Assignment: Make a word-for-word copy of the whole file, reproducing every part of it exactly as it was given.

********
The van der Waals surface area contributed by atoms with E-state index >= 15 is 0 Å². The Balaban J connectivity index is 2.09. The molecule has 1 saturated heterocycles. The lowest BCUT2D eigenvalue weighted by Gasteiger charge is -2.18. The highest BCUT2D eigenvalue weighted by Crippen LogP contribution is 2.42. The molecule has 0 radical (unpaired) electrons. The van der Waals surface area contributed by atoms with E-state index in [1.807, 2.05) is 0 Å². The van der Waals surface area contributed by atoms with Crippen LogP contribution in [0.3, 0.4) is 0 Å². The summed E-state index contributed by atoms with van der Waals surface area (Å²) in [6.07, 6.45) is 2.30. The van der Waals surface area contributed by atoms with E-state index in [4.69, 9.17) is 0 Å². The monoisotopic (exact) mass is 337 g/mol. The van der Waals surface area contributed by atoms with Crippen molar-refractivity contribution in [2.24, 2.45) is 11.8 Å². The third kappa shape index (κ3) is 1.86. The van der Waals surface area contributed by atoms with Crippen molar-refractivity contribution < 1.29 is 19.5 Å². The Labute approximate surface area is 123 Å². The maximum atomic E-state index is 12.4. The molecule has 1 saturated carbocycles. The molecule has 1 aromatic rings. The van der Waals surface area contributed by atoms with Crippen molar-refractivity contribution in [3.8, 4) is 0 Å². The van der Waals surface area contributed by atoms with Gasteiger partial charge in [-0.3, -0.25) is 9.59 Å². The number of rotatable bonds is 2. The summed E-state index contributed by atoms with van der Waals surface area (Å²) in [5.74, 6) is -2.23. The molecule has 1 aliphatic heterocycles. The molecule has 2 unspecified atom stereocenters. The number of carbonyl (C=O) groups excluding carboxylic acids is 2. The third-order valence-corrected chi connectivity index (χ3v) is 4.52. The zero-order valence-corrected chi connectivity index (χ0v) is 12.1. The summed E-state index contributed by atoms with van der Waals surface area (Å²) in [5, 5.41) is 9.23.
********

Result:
The van der Waals surface area contributed by atoms with E-state index >= 15 is 0 Å². The Balaban J connectivity index is 2.09. The molecule has 1 saturated heterocycles. The lowest BCUT2D eigenvalue weighted by Gasteiger charge is -2.18. The highest BCUT2D eigenvalue weighted by Crippen LogP contribution is 2.42. The molecule has 0 radical (unpaired) electrons. The van der Waals surface area contributed by atoms with E-state index in [1.807, 2.05) is 0 Å². The van der Waals surface area contributed by atoms with Crippen LogP contribution in [0.3, 0.4) is 0 Å². The summed E-state index contributed by atoms with van der Waals surface area (Å²) in [6.07, 6.45) is 2.30. The van der Waals surface area contributed by atoms with E-state index in [4.69, 9.17) is 0 Å². The monoisotopic (exact) mass is 337 g/mol. The van der Waals surface area contributed by atoms with Crippen molar-refractivity contribution in [2.24, 2.45) is 11.8 Å². The third kappa shape index (κ3) is 1.86. The van der Waals surface area contributed by atoms with Crippen molar-refractivity contribution < 1.29 is 19.5 Å². The Labute approximate surface area is 123 Å². The maximum atomic E-state index is 12.4. The molecule has 1 saturated carbocycles. The molecule has 1 aromatic rings. The van der Waals surface area contributed by atoms with Crippen molar-refractivity contribution in [3.8, 4) is 0 Å². The van der Waals surface area contributed by atoms with Gasteiger partial charge in [-0.3, -0.25) is 9.59 Å². The number of rotatable bonds is 2. The summed E-state index contributed by atoms with van der Waals surface area (Å²) in [5.74, 6) is -2.23. The molecule has 1 aliphatic heterocycles. The molecule has 2 unspecified atom stereocenters. The number of carbonyl (C=O) groups excluding carboxylic acids is 2. The third-order valence-corrected chi connectivity index (χ3v) is 4.52. The zero-order valence-corrected chi connectivity index (χ0v) is 12.1. The summed E-state index contributed by atoms with van der Waals surface area (Å²) in [5, 5.41) is 9.23.